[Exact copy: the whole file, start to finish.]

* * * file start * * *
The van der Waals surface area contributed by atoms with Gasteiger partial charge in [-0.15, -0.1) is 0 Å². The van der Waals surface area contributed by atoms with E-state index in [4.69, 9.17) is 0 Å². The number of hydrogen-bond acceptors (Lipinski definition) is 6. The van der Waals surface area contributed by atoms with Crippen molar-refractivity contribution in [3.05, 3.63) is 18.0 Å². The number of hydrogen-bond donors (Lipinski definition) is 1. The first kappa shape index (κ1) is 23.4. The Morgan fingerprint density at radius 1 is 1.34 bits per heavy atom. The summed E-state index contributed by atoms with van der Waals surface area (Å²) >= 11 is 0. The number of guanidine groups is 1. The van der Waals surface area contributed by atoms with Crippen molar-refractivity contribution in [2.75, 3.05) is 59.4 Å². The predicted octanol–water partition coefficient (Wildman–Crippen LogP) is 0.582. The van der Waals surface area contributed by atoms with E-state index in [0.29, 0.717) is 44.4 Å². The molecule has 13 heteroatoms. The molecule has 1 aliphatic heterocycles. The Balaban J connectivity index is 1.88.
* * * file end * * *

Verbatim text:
The van der Waals surface area contributed by atoms with Gasteiger partial charge in [-0.15, -0.1) is 0 Å². The van der Waals surface area contributed by atoms with E-state index in [4.69, 9.17) is 0 Å². The number of hydrogen-bond acceptors (Lipinski definition) is 6. The van der Waals surface area contributed by atoms with Crippen molar-refractivity contribution in [3.05, 3.63) is 18.0 Å². The number of hydrogen-bond donors (Lipinski definition) is 1. The first kappa shape index (κ1) is 23.4. The Morgan fingerprint density at radius 1 is 1.34 bits per heavy atom. The summed E-state index contributed by atoms with van der Waals surface area (Å²) >= 11 is 0. The number of guanidine groups is 1. The van der Waals surface area contributed by atoms with Crippen molar-refractivity contribution in [2.75, 3.05) is 59.4 Å². The predicted octanol–water partition coefficient (Wildman–Crippen LogP) is 0.582. The van der Waals surface area contributed by atoms with E-state index in [0.29, 0.717) is 44.4 Å². The molecule has 13 heteroatoms. The molecule has 1 aliphatic heterocycles. The Balaban J connectivity index is 1.88.